TWENTY five years of saving lives at sea was marked in Ballybunion on Sunday when the local Sea and Cliff Rescue service held an open day at their centre on the Ladie's Beach.
The occasion was marked by recognition of their service from Water Safety Ireland with the unveiling of a special plaque as well as heaps of fun with the kids getting a chance to sit into the new Atlantic 175 rib.
One of the country's most resourceful voluntary rescue units, the Ballybunion Sea and Cliff Rescue unit have saved scores of lives on the waters of Kerry over the past quarter century.
Equipped with the best of gear, their response time is second to none and it is all thanks to the support they continue to enjoy from the people of the region.
The unit was founded by three men all those years ago: Mike Flahive, Frank O'Connor and TJ McCarron.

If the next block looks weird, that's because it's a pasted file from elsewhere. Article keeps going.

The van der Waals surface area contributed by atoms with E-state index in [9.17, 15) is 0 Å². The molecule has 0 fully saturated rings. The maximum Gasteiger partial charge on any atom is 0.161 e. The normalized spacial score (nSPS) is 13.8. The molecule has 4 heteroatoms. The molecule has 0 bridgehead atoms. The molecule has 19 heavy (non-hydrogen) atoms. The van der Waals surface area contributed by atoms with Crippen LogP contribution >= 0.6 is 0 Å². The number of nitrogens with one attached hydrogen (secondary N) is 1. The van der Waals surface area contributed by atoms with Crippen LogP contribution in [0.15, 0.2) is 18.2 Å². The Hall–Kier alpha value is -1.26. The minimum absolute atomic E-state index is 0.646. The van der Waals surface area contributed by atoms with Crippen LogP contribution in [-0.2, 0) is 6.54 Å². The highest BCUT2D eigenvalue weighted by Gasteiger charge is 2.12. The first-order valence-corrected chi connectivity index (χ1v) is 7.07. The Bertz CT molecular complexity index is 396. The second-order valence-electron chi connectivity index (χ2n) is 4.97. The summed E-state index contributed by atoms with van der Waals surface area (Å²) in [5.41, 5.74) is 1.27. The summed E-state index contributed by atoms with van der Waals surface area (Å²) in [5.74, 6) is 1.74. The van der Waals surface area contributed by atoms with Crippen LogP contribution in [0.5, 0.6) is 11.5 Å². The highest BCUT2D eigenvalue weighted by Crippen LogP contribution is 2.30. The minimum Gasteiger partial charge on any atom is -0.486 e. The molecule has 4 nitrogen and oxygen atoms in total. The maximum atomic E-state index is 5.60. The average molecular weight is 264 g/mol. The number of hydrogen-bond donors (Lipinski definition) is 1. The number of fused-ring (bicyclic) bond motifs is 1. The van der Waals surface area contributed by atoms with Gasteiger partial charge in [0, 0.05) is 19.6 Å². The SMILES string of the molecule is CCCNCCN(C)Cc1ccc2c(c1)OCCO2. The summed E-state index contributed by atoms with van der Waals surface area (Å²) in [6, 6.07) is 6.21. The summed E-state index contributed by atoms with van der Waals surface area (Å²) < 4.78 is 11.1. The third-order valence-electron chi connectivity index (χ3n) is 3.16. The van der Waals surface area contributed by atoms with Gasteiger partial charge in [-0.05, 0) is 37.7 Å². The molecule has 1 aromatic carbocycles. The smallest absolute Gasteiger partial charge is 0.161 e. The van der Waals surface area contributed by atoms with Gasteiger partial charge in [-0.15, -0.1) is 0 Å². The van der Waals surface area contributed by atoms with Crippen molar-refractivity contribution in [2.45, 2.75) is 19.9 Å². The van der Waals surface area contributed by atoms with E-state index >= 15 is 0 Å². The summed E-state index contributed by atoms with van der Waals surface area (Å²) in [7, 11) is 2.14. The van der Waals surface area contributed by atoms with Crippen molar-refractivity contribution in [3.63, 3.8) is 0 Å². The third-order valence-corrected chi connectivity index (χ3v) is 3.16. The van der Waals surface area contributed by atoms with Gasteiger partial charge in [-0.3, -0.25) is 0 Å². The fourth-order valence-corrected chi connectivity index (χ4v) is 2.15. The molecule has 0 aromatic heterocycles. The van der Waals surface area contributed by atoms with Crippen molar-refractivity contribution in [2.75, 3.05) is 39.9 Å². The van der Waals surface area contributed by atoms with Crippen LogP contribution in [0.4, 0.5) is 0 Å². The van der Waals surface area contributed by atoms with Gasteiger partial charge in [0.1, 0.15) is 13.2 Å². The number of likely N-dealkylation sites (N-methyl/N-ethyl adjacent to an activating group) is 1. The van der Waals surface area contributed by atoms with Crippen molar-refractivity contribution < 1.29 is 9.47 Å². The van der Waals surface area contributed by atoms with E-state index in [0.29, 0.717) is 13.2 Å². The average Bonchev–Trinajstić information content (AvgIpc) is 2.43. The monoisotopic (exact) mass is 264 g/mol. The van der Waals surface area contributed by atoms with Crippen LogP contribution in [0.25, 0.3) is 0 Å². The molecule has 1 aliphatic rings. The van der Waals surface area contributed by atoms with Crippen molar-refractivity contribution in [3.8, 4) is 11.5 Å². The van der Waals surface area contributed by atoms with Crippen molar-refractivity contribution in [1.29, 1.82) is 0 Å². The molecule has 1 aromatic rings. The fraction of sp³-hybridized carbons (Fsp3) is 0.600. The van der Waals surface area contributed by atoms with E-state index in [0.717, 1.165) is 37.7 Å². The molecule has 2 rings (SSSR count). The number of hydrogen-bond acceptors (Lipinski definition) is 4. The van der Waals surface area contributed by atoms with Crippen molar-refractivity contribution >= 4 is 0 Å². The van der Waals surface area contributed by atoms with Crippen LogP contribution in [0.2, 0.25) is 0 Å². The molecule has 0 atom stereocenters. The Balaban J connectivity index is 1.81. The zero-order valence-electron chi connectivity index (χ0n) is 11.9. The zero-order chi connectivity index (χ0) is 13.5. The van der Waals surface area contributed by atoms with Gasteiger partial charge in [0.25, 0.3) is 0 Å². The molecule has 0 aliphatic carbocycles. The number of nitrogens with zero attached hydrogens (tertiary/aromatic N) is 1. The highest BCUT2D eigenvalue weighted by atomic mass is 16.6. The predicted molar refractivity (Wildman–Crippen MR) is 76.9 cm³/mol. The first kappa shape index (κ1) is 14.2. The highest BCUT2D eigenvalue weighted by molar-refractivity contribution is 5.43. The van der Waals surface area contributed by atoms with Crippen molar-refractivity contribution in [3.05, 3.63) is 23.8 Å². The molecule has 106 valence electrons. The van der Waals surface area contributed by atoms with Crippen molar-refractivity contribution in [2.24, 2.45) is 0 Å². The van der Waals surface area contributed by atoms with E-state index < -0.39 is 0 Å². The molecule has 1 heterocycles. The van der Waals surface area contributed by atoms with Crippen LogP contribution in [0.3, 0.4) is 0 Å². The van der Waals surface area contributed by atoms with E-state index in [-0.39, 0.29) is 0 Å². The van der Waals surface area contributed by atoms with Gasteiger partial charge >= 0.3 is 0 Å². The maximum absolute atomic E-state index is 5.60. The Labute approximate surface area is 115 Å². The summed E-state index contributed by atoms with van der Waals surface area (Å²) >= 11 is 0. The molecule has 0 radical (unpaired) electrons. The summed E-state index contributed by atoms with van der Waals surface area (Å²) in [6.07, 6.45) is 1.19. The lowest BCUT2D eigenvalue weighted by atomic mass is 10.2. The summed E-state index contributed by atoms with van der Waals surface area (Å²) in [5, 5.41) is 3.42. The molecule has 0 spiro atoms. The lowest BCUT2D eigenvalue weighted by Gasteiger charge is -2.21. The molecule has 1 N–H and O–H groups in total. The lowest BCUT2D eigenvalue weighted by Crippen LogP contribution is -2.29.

"We're completely voluntary and share our building with the Coastguard, all of whom are members of our service as well," John Walsh — a member of the unit for 24 years — told The Kerryman.
"It's the support of the public that's our bottom line and we're delighted with the continuing generosity of the people of North Kerry and West Limerick. Without it we simply wouldn't be here today," he said.
One man who was very happy to see the service thriving was CEO of Water Safety Ireland John Leech. Mr Leech unveiled a special plaque commemorating the unit on the centre and paid tribute to their contribution to water safety over the years. The former naval man said the centre was one of the best he had ever seen in his career in water safety.
"The recognition was lovely to hear and we hope to serve the people who use our waters for another 25 years at least," he said.